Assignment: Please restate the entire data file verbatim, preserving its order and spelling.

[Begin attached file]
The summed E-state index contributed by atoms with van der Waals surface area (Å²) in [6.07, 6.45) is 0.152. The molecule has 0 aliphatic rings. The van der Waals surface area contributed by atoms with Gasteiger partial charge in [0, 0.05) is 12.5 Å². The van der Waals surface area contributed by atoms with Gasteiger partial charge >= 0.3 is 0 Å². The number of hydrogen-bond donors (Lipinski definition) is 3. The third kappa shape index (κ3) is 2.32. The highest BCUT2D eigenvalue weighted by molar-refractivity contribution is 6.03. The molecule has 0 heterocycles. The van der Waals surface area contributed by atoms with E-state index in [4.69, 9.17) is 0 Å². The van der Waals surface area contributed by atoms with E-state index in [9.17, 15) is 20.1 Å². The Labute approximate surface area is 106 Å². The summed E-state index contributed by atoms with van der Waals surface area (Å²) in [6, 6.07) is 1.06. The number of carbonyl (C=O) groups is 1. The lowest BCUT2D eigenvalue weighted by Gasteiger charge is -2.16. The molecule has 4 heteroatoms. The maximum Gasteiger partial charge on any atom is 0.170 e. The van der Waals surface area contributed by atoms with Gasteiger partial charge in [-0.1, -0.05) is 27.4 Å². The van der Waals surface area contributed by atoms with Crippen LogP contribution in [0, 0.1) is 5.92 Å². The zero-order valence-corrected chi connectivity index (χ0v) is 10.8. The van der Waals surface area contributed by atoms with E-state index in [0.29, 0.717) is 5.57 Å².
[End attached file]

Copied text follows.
The summed E-state index contributed by atoms with van der Waals surface area (Å²) in [6.07, 6.45) is 0.152. The molecule has 0 aliphatic rings. The van der Waals surface area contributed by atoms with Gasteiger partial charge in [0, 0.05) is 12.5 Å². The van der Waals surface area contributed by atoms with Gasteiger partial charge >= 0.3 is 0 Å². The number of hydrogen-bond donors (Lipinski definition) is 3. The third kappa shape index (κ3) is 2.32. The highest BCUT2D eigenvalue weighted by molar-refractivity contribution is 6.03. The molecule has 0 heterocycles. The van der Waals surface area contributed by atoms with E-state index in [4.69, 9.17) is 0 Å². The van der Waals surface area contributed by atoms with E-state index in [9.17, 15) is 20.1 Å². The Labute approximate surface area is 106 Å². The summed E-state index contributed by atoms with van der Waals surface area (Å²) in [6, 6.07) is 1.06. The number of carbonyl (C=O) groups is 1. The lowest BCUT2D eigenvalue weighted by Gasteiger charge is -2.16. The molecule has 4 heteroatoms. The maximum Gasteiger partial charge on any atom is 0.170 e. The van der Waals surface area contributed by atoms with Gasteiger partial charge in [-0.1, -0.05) is 27.4 Å². The van der Waals surface area contributed by atoms with Crippen LogP contribution in [0, 0.1) is 5.92 Å². The zero-order valence-corrected chi connectivity index (χ0v) is 10.8. The van der Waals surface area contributed by atoms with E-state index in [0.29, 0.717) is 5.57 Å².